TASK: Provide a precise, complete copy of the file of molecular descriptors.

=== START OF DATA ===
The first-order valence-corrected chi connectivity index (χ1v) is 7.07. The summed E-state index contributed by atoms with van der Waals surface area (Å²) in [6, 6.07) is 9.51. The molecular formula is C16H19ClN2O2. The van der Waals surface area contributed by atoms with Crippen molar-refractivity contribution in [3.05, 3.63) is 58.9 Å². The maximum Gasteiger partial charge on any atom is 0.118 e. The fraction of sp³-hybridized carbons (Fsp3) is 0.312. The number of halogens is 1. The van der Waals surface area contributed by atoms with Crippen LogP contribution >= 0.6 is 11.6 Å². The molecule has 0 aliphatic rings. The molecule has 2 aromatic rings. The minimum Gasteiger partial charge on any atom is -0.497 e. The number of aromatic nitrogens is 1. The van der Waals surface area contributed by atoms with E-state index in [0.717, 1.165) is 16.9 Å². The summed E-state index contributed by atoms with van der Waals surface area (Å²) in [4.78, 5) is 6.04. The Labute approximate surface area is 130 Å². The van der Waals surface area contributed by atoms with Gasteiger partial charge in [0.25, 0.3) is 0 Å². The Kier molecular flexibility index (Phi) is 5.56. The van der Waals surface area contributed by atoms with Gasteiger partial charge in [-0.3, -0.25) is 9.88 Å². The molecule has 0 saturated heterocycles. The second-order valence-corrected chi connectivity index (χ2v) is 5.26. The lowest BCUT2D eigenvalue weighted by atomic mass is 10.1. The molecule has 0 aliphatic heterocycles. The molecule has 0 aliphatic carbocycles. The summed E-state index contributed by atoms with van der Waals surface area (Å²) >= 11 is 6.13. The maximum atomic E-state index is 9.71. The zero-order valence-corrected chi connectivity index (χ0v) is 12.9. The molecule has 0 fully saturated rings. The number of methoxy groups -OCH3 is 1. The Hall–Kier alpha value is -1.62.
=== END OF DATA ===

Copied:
The first-order valence-corrected chi connectivity index (χ1v) is 7.07. The summed E-state index contributed by atoms with van der Waals surface area (Å²) in [6, 6.07) is 9.51. The molecular formula is C16H19ClN2O2. The van der Waals surface area contributed by atoms with Crippen molar-refractivity contribution in [3.05, 3.63) is 58.9 Å². The maximum Gasteiger partial charge on any atom is 0.118 e. The fraction of sp³-hybridized carbons (Fsp3) is 0.312. The number of halogens is 1. The van der Waals surface area contributed by atoms with Crippen LogP contribution >= 0.6 is 11.6 Å². The molecule has 0 aliphatic rings. The molecule has 2 aromatic rings. The minimum Gasteiger partial charge on any atom is -0.497 e. The number of aromatic nitrogens is 1. The van der Waals surface area contributed by atoms with E-state index in [0.717, 1.165) is 16.9 Å². The summed E-state index contributed by atoms with van der Waals surface area (Å²) in [4.78, 5) is 6.04. The Labute approximate surface area is 130 Å². The van der Waals surface area contributed by atoms with Gasteiger partial charge in [0.25, 0.3) is 0 Å². The Kier molecular flexibility index (Phi) is 5.56. The van der Waals surface area contributed by atoms with Gasteiger partial charge in [-0.3, -0.25) is 9.88 Å². The molecule has 0 saturated heterocycles. The second-order valence-corrected chi connectivity index (χ2v) is 5.26. The lowest BCUT2D eigenvalue weighted by atomic mass is 10.1. The molecule has 0 aliphatic heterocycles. The molecule has 0 aliphatic carbocycles. The summed E-state index contributed by atoms with van der Waals surface area (Å²) >= 11 is 6.13. The maximum atomic E-state index is 9.71. The zero-order valence-corrected chi connectivity index (χ0v) is 12.9. The molecule has 0 fully saturated rings. The number of methoxy groups -OCH3 is 1. The Hall–Kier alpha value is -1.62.